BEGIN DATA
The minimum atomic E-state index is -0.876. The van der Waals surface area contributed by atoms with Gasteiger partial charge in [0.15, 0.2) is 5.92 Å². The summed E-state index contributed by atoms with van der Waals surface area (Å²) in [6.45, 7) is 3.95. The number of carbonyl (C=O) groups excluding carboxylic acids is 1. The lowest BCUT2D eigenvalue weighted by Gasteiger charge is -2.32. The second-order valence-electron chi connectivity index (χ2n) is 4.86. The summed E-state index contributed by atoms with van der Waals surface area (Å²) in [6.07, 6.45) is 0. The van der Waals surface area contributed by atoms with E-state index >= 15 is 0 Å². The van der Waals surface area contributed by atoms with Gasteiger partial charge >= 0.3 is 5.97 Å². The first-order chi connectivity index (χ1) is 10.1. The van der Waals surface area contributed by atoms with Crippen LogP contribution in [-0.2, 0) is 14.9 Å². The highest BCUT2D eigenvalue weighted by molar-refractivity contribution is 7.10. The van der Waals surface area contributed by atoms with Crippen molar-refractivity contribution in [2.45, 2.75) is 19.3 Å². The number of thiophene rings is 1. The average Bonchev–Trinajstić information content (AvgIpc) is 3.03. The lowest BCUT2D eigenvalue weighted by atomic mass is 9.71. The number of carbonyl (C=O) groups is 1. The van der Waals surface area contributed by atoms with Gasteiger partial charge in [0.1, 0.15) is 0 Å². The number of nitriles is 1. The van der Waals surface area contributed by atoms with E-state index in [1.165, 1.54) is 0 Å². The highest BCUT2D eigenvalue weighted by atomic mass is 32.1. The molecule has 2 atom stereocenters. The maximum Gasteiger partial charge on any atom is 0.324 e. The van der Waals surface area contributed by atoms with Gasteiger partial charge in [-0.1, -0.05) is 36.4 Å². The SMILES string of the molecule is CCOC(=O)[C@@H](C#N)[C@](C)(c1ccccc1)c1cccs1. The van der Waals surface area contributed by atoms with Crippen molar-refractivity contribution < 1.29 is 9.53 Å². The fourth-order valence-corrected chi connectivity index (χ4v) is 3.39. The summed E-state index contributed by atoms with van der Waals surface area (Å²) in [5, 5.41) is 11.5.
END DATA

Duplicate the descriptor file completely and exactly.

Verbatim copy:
The minimum atomic E-state index is -0.876. The van der Waals surface area contributed by atoms with Gasteiger partial charge in [0.15, 0.2) is 5.92 Å². The summed E-state index contributed by atoms with van der Waals surface area (Å²) in [6.45, 7) is 3.95. The number of carbonyl (C=O) groups excluding carboxylic acids is 1. The lowest BCUT2D eigenvalue weighted by Gasteiger charge is -2.32. The second-order valence-electron chi connectivity index (χ2n) is 4.86. The summed E-state index contributed by atoms with van der Waals surface area (Å²) in [6.07, 6.45) is 0. The van der Waals surface area contributed by atoms with E-state index >= 15 is 0 Å². The van der Waals surface area contributed by atoms with Gasteiger partial charge >= 0.3 is 5.97 Å². The first-order chi connectivity index (χ1) is 10.1. The van der Waals surface area contributed by atoms with Crippen LogP contribution in [-0.2, 0) is 14.9 Å². The highest BCUT2D eigenvalue weighted by molar-refractivity contribution is 7.10. The van der Waals surface area contributed by atoms with Crippen molar-refractivity contribution in [2.45, 2.75) is 19.3 Å². The number of thiophene rings is 1. The average Bonchev–Trinajstić information content (AvgIpc) is 3.03. The lowest BCUT2D eigenvalue weighted by atomic mass is 9.71. The number of carbonyl (C=O) groups is 1. The van der Waals surface area contributed by atoms with Gasteiger partial charge in [0.1, 0.15) is 0 Å². The number of nitriles is 1. The van der Waals surface area contributed by atoms with E-state index in [1.165, 1.54) is 0 Å². The highest BCUT2D eigenvalue weighted by atomic mass is 32.1. The molecule has 2 atom stereocenters. The maximum Gasteiger partial charge on any atom is 0.324 e. The van der Waals surface area contributed by atoms with Gasteiger partial charge in [-0.1, -0.05) is 36.4 Å². The SMILES string of the molecule is CCOC(=O)[C@@H](C#N)[C@](C)(c1ccccc1)c1cccs1. The van der Waals surface area contributed by atoms with Crippen molar-refractivity contribution < 1.29 is 9.53 Å². The fourth-order valence-corrected chi connectivity index (χ4v) is 3.39. The summed E-state index contributed by atoms with van der Waals surface area (Å²) in [5, 5.41) is 11.5.